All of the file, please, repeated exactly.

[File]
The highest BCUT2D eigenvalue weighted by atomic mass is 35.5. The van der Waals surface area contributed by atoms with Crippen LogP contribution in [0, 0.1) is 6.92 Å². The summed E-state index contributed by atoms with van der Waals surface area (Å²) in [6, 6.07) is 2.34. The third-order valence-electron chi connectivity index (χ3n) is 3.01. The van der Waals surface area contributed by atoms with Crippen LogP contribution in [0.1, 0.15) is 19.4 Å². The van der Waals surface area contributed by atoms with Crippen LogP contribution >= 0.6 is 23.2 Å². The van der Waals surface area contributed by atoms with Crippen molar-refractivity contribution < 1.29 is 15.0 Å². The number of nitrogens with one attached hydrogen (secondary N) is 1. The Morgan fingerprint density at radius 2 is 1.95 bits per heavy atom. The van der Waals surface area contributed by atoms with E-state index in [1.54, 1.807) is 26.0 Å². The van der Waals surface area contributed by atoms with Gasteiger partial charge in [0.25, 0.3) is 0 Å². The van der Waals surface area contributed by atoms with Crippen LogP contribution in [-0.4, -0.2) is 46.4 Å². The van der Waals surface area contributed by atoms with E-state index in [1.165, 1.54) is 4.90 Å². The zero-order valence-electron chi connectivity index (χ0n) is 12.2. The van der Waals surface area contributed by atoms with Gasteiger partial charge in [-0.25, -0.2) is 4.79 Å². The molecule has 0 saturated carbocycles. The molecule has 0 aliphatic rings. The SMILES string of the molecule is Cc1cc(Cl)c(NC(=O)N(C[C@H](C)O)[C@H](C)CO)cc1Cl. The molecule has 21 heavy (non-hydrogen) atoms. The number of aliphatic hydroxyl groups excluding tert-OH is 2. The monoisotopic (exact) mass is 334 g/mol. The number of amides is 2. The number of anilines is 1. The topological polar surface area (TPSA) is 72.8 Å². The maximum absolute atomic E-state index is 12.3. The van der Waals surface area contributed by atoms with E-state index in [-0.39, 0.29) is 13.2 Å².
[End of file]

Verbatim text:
The highest BCUT2D eigenvalue weighted by atomic mass is 35.5. The van der Waals surface area contributed by atoms with Crippen LogP contribution in [0, 0.1) is 6.92 Å². The summed E-state index contributed by atoms with van der Waals surface area (Å²) in [6, 6.07) is 2.34. The third-order valence-electron chi connectivity index (χ3n) is 3.01. The van der Waals surface area contributed by atoms with Crippen LogP contribution in [0.1, 0.15) is 19.4 Å². The van der Waals surface area contributed by atoms with Crippen LogP contribution >= 0.6 is 23.2 Å². The van der Waals surface area contributed by atoms with Crippen molar-refractivity contribution < 1.29 is 15.0 Å². The number of nitrogens with one attached hydrogen (secondary N) is 1. The Morgan fingerprint density at radius 2 is 1.95 bits per heavy atom. The van der Waals surface area contributed by atoms with E-state index in [1.54, 1.807) is 26.0 Å². The van der Waals surface area contributed by atoms with Gasteiger partial charge in [0.25, 0.3) is 0 Å². The van der Waals surface area contributed by atoms with Crippen LogP contribution in [-0.4, -0.2) is 46.4 Å². The van der Waals surface area contributed by atoms with E-state index in [1.165, 1.54) is 4.90 Å². The zero-order valence-electron chi connectivity index (χ0n) is 12.2. The van der Waals surface area contributed by atoms with Gasteiger partial charge in [-0.25, -0.2) is 4.79 Å². The molecule has 0 saturated carbocycles. The molecule has 0 aliphatic rings. The SMILES string of the molecule is Cc1cc(Cl)c(NC(=O)N(C[C@H](C)O)[C@H](C)CO)cc1Cl. The molecule has 21 heavy (non-hydrogen) atoms. The number of aliphatic hydroxyl groups excluding tert-OH is 2. The monoisotopic (exact) mass is 334 g/mol. The number of amides is 2. The number of anilines is 1. The topological polar surface area (TPSA) is 72.8 Å². The maximum absolute atomic E-state index is 12.3. The van der Waals surface area contributed by atoms with E-state index in [-0.39, 0.29) is 13.2 Å².